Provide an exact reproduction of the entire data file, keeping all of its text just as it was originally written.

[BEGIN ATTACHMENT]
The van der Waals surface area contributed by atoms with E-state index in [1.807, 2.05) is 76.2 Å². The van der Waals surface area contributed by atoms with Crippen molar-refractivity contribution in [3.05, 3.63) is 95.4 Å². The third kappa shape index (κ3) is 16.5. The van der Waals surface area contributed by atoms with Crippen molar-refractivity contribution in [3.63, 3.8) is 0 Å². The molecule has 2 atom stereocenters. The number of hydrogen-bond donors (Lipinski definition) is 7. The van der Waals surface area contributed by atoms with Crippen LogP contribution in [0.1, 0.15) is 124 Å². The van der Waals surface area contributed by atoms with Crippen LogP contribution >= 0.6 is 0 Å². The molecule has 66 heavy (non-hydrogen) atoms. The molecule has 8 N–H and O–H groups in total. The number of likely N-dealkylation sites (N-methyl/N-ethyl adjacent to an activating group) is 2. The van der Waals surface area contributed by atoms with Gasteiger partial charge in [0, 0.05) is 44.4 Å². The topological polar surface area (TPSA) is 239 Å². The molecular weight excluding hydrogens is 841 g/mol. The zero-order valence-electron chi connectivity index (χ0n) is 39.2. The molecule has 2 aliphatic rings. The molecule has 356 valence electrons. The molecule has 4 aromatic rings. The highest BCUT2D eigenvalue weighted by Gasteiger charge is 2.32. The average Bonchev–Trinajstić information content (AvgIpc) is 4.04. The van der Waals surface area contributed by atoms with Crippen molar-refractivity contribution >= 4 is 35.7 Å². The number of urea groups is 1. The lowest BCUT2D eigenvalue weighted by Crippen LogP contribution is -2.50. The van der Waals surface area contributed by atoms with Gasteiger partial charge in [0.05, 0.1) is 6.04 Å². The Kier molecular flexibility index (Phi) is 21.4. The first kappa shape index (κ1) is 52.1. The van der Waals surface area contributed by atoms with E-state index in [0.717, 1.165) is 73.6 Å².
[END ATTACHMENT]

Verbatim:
The van der Waals surface area contributed by atoms with E-state index in [1.807, 2.05) is 76.2 Å². The van der Waals surface area contributed by atoms with Crippen molar-refractivity contribution in [3.05, 3.63) is 95.4 Å². The third kappa shape index (κ3) is 16.5. The van der Waals surface area contributed by atoms with Crippen molar-refractivity contribution in [3.63, 3.8) is 0 Å². The molecule has 2 atom stereocenters. The number of hydrogen-bond donors (Lipinski definition) is 7. The van der Waals surface area contributed by atoms with Crippen LogP contribution in [0.1, 0.15) is 124 Å². The van der Waals surface area contributed by atoms with Crippen LogP contribution >= 0.6 is 0 Å². The molecule has 66 heavy (non-hydrogen) atoms. The molecule has 8 N–H and O–H groups in total. The number of likely N-dealkylation sites (N-methyl/N-ethyl adjacent to an activating group) is 2. The van der Waals surface area contributed by atoms with Gasteiger partial charge in [0, 0.05) is 44.4 Å². The topological polar surface area (TPSA) is 239 Å². The molecular weight excluding hydrogens is 841 g/mol. The zero-order valence-electron chi connectivity index (χ0n) is 39.2. The molecule has 2 aliphatic rings. The molecule has 356 valence electrons. The molecule has 4 aromatic rings. The highest BCUT2D eigenvalue weighted by Gasteiger charge is 2.32. The average Bonchev–Trinajstić information content (AvgIpc) is 4.04. The van der Waals surface area contributed by atoms with Crippen molar-refractivity contribution >= 4 is 35.7 Å². The number of urea groups is 1. The lowest BCUT2D eigenvalue weighted by Crippen LogP contribution is -2.50. The van der Waals surface area contributed by atoms with Gasteiger partial charge in [0.05, 0.1) is 6.04 Å². The Kier molecular flexibility index (Phi) is 21.4. The first kappa shape index (κ1) is 52.1. The van der Waals surface area contributed by atoms with E-state index in [0.717, 1.165) is 73.6 Å².